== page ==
Hype, by developers Tumult, seems to have a rather appropriate title. There has been a great deal of talk about this web animation app since its release some months ago, and that can hardly be a surprise, given that it claims to allow the user to create “beautiful HTML5 web content” and animations with no coding required, and that it is developed by a pair of ex-Apple engineers.
Does it deliver on its promises, or does this app get too much “hype” for its own good?
You’ve just moved to a new apartment and you’ve set up your wireless router. You think you’ve done everything correctly, but you’re just not getting the coverage and rates that you should be. Maybe there is some interference from some other WiFi hotspots nearby? But how do you know?
Enter NetSpot. It’s the WiFi network survey tool for anyone. It claims to be dead simple to set up with the reports generated being super helpful. And all of this for free. It sounds pretty great, but does it actually work? I took it for a spin and here’s what I found out.
A while ago I introduced Snapseed to the readers of iPhone.Appstorm and Apple honored the photo editing app with the App of Year 2011 award. For good reason: Snapseed took full leverage of the intuitive gestures on mobile devices and made editing a breeze.
Now Snapseed is available for the Mac and of course the question arises: does the app stay true to it’s clean interface and ease of use? I have taken Snapseed for a ride and will let you know after the break if the experience for Mac users is as awesome as it is on mobile devices.
Audio recording and editing on the Mac can seem like an pretty daunting task. Many of the available tools are extremely powerful, but as a result, too complex for the average user. Piezo, the little brother of Audio Hijack Pro, a favorite among podcasters and broadcasters, hopes to change that by focusing solely on recording audio from any application on your Mac, forgoing any addition features. With its extremely simple interface, invaluable utility, and affordable price tag, can it be the David to the audio recording Goliaths? Read on.
Our laptops are valuable devices. They connect us. Inform and entertain us. And yes, sometimes distract us. Dealing with a lost or stolen laptop is not typically a thought we ponder in our busy lives. The good news, there are some powerful tools out there to assist us in the recovery of a missing laptop. The better news, today we’ll take a look at Prey – a free, open-source laptop recovery system that you can begin using immediately.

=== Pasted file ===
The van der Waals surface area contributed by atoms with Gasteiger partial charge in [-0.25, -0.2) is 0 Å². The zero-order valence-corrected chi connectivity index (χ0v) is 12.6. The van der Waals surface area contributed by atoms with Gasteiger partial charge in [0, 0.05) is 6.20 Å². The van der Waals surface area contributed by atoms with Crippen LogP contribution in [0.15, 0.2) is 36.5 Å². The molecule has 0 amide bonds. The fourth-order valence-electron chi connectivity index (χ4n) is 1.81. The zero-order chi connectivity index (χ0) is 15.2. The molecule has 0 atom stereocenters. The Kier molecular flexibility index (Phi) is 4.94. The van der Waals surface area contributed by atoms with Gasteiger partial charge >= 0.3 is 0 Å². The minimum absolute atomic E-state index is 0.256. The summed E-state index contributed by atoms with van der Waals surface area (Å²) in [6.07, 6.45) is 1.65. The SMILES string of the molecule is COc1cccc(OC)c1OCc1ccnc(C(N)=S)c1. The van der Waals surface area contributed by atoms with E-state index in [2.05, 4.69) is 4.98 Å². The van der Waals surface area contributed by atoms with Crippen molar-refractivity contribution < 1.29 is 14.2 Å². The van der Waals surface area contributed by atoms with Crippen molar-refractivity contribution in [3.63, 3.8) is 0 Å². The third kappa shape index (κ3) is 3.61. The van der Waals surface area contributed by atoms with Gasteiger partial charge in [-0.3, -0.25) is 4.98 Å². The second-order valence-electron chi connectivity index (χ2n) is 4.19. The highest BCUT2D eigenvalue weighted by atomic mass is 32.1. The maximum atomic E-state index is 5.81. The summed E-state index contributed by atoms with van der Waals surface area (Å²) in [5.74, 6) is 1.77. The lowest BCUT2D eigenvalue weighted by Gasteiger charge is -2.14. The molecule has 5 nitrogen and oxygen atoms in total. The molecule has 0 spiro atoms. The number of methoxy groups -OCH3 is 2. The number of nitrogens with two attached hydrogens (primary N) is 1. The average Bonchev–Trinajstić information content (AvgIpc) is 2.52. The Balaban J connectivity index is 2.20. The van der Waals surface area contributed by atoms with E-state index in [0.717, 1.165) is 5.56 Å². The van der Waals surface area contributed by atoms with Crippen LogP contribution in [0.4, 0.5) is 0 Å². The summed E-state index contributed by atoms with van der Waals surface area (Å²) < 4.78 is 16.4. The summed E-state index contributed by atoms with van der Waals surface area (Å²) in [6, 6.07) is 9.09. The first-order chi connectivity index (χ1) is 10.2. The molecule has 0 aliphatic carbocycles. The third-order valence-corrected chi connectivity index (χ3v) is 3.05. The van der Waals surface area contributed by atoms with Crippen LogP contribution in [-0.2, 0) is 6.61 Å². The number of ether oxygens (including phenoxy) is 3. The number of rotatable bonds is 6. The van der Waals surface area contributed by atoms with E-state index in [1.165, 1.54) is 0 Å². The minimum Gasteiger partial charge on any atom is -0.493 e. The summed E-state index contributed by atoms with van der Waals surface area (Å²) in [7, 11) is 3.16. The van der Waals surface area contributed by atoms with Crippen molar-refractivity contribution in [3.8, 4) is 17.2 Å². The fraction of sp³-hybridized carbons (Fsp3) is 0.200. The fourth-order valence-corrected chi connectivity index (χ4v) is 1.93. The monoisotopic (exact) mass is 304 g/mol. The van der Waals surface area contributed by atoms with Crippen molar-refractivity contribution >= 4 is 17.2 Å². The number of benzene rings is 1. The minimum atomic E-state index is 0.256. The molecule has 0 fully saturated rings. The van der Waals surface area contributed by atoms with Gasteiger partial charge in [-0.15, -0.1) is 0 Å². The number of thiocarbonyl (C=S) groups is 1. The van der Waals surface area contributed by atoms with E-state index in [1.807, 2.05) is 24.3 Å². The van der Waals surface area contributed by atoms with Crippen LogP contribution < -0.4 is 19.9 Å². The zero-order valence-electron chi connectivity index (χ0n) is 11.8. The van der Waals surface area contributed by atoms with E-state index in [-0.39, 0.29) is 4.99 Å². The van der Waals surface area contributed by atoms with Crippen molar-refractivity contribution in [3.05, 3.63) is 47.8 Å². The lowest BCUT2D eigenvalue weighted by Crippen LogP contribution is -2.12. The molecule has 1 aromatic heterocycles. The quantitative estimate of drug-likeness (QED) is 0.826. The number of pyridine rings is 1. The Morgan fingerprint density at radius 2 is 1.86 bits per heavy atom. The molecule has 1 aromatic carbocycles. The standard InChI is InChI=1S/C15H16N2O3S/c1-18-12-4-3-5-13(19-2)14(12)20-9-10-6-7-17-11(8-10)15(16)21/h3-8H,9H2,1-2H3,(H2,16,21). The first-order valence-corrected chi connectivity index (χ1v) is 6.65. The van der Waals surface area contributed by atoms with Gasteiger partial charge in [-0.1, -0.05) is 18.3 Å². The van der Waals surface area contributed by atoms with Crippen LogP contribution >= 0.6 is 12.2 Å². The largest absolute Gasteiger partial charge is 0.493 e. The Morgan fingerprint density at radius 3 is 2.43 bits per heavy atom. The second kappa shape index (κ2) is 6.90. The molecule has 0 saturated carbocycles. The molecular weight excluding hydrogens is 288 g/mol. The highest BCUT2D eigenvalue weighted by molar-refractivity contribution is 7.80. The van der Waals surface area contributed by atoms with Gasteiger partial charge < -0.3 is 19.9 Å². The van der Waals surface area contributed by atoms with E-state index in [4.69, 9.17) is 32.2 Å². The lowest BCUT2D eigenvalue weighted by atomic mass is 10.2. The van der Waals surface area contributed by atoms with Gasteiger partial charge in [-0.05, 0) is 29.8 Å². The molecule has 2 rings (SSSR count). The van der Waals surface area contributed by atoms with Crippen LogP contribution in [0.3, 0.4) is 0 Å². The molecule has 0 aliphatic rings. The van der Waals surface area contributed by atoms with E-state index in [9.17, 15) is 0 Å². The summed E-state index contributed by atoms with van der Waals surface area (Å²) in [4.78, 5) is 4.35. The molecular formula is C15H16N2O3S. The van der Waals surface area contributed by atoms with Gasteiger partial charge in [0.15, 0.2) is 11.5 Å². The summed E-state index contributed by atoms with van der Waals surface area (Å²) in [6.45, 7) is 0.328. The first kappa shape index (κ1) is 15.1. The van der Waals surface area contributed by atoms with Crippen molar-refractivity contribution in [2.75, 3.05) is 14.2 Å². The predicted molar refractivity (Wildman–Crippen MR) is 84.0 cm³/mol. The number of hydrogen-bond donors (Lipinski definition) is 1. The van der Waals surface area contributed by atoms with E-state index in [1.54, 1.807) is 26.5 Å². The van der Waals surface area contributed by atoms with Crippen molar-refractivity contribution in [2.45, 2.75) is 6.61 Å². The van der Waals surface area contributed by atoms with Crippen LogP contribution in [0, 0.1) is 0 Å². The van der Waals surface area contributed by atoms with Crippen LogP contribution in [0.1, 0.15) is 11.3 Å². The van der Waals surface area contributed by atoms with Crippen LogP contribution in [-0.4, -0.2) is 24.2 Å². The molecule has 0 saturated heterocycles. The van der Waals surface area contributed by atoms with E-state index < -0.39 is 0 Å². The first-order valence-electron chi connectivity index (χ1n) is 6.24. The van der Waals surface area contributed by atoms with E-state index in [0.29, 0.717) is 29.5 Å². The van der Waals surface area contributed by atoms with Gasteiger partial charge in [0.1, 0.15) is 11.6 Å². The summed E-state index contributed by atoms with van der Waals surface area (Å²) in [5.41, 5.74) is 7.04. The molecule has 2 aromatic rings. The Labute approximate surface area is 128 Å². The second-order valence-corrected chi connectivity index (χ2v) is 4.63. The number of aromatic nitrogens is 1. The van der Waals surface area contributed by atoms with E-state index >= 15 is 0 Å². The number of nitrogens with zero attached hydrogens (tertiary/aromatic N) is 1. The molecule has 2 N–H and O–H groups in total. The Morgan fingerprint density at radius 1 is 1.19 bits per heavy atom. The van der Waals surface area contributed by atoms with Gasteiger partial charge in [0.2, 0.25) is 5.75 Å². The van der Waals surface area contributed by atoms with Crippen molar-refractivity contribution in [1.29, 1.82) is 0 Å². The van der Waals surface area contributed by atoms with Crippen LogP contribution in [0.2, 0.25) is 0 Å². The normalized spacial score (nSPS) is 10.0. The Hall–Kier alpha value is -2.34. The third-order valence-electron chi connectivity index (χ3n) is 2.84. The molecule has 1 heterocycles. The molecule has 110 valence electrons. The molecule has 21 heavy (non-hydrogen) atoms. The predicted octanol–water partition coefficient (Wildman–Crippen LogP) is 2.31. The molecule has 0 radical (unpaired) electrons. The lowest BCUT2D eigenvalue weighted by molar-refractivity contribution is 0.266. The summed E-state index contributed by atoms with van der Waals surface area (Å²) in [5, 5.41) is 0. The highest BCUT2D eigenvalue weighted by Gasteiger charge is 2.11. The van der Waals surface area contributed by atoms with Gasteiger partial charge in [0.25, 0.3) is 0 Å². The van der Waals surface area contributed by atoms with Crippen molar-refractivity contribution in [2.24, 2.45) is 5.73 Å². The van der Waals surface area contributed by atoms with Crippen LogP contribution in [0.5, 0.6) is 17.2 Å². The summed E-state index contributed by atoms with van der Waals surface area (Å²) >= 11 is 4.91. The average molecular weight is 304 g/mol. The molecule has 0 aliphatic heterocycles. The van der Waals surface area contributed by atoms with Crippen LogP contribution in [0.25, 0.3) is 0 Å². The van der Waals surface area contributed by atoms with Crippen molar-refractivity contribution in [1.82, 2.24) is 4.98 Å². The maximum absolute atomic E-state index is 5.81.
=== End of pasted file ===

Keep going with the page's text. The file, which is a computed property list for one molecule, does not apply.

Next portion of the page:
The developers at preyproject.com make the claim that Prey just works. Let’s take a look at how Prey gets the job done.
In Norse mythology, Sleipnir is the gray, eight-legged steed that Odin rides to Hel. In the world of technology, it’s an amazing web browser that you just have to try.
Though you may have never heard of it, Sleipnir has been around in various forms for years (it’s also on just about every operating system around). The latest version, Sleipnir 3 offers a truly unique and streamlined browsing experience optimized for OS X Lion. Join us as we dive in and check it out.
While it’s no secret that iBooks hasn’t been a runaway success as Apple had hoped, the company is trying their hand at revolutionizing the book industry once more -but this time they’ve shifted their efforts towards the education market. Along with the new iBooks 2, Apple introduced iBooks Author, their simplistic, yet feature-rich solution for creating textbooks, cookbooks, and just about any other kind of book, for the iPad.
In making the app both user-friendly and free, Apple is clearly striving to make publishing available “for the rest of us”. Although the app is free, many will argue that the price of staying within the Apple ecosystem is too high for the budding author. So do the benefits outweigh the negatives? Read on.
Keeping up with music can sometimes feel like a chore, especially if you aren’t in your younger years of exploration anymore. Currently, with the Internet providing us with the opportunity to meet so many new artists from around the world, we have so much music at our disposal, and we’re bound to like some of it more than other.
That’s why there are services like Last.fm and Pandora, which use your previous history of listened music as a tool to bring you music that fits your tastes. Today we’re reviewing something similar that bundles the functionality of many music services into a simple and cool-looking Mac app called Discovr Music.
One of the best, and perhaps most undervalued features of Mac OS X is one that was introduced in 10.5 Leopard: Time Machine. As Macintosh users, we often forget just how good we have it when it comes to matters like this. I was recently discussing backup options with a Windows using friend of mine and none of the options we could find for him came even close to the ease of use and painlessness (not to mention the system level integration) of Time Machine.
Nevertheless, after I started using Time Machine in Leopard, I quickly found one major drawback. Every hour, regardless of what you are doing, Time Machine starts a backup. It slows the system down, if you back up to a Time Capsule as I do, it slows the network down, and it’s unnecessary. I really only want one incremental backup per day, but this isn’t possible by default. This is where TimeMachineScheduler comes into play.
If you’re a web developer, then you know that manually creating image sprites is a pain. Even worse is the process of trying to position those sprites just right within your CSS. It’s a necessary evil, but don’t you wish you could skip it?
Today we’re going to take a look at a Mac app called SpriteRight that promises to completely automates this process. Will it successfully turn sprite creation into an easy and even enjoyable task? Read on to find out.